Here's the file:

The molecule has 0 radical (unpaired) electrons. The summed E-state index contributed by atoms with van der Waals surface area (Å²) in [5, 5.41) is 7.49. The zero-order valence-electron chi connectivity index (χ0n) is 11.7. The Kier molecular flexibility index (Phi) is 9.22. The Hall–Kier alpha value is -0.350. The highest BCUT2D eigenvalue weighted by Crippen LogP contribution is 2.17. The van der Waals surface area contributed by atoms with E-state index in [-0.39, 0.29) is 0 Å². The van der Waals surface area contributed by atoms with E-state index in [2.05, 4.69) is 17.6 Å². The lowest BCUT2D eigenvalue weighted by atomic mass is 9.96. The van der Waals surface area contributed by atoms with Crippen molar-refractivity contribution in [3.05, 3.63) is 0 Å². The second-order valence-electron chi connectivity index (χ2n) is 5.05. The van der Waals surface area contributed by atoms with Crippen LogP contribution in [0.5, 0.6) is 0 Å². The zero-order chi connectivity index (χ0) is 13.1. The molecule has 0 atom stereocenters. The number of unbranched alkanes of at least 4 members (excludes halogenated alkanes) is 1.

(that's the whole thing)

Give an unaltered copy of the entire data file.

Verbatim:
The molecule has 0 radical (unpaired) electrons. The summed E-state index contributed by atoms with van der Waals surface area (Å²) in [5, 5.41) is 7.49. The zero-order valence-electron chi connectivity index (χ0n) is 11.7. The Kier molecular flexibility index (Phi) is 9.22. The Hall–Kier alpha value is -0.350. The highest BCUT2D eigenvalue weighted by Crippen LogP contribution is 2.17. The van der Waals surface area contributed by atoms with E-state index in [-0.39, 0.29) is 0 Å². The van der Waals surface area contributed by atoms with E-state index in [2.05, 4.69) is 17.6 Å². The lowest BCUT2D eigenvalue weighted by atomic mass is 9.96. The van der Waals surface area contributed by atoms with Crippen molar-refractivity contribution in [3.05, 3.63) is 0 Å². The second-order valence-electron chi connectivity index (χ2n) is 5.05. The van der Waals surface area contributed by atoms with Crippen LogP contribution in [0.5, 0.6) is 0 Å². The zero-order chi connectivity index (χ0) is 13.1. The molecule has 0 atom stereocenters. The number of unbranched alkanes of at least 4 members (excludes halogenated alkanes) is 1.